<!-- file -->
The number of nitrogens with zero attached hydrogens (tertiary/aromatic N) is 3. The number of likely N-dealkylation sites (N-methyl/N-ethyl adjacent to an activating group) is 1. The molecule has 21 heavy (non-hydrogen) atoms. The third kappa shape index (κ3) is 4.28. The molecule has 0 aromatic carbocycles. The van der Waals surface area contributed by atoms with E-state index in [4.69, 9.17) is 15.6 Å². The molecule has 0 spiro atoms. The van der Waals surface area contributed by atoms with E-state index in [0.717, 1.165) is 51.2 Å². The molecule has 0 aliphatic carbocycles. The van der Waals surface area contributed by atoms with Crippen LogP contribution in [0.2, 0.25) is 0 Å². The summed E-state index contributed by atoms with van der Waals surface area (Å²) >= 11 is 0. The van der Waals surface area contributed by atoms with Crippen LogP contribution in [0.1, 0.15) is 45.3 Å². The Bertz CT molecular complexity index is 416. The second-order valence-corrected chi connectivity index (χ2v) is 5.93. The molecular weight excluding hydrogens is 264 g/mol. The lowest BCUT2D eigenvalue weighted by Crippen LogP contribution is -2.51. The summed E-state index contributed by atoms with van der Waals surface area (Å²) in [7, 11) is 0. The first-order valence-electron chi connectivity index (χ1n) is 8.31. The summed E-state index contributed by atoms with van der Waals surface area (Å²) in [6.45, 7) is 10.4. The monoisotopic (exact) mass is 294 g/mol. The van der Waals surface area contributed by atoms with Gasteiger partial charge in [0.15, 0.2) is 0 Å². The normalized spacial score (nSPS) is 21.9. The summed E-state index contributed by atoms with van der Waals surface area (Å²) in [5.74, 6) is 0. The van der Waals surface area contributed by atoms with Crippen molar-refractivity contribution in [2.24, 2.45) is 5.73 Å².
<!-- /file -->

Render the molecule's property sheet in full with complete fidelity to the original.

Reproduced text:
The number of nitrogens with zero attached hydrogens (tertiary/aromatic N) is 3. The number of likely N-dealkylation sites (N-methyl/N-ethyl adjacent to an activating group) is 1. The molecule has 21 heavy (non-hydrogen) atoms. The third kappa shape index (κ3) is 4.28. The molecule has 0 aromatic carbocycles. The van der Waals surface area contributed by atoms with E-state index in [4.69, 9.17) is 15.6 Å². The molecule has 0 spiro atoms. The van der Waals surface area contributed by atoms with E-state index in [0.717, 1.165) is 51.2 Å². The molecule has 0 aliphatic carbocycles. The van der Waals surface area contributed by atoms with Crippen LogP contribution in [0.2, 0.25) is 0 Å². The summed E-state index contributed by atoms with van der Waals surface area (Å²) >= 11 is 0. The van der Waals surface area contributed by atoms with Crippen LogP contribution in [0.1, 0.15) is 45.3 Å². The Bertz CT molecular complexity index is 416. The second-order valence-corrected chi connectivity index (χ2v) is 5.93. The molecular weight excluding hydrogens is 264 g/mol. The lowest BCUT2D eigenvalue weighted by Crippen LogP contribution is -2.51. The summed E-state index contributed by atoms with van der Waals surface area (Å²) in [7, 11) is 0. The first-order valence-electron chi connectivity index (χ1n) is 8.31. The summed E-state index contributed by atoms with van der Waals surface area (Å²) in [6.45, 7) is 10.4. The monoisotopic (exact) mass is 294 g/mol. The van der Waals surface area contributed by atoms with Gasteiger partial charge in [0.15, 0.2) is 0 Å². The normalized spacial score (nSPS) is 21.9. The summed E-state index contributed by atoms with van der Waals surface area (Å²) in [5.74, 6) is 0. The van der Waals surface area contributed by atoms with Crippen molar-refractivity contribution in [2.24, 2.45) is 5.73 Å².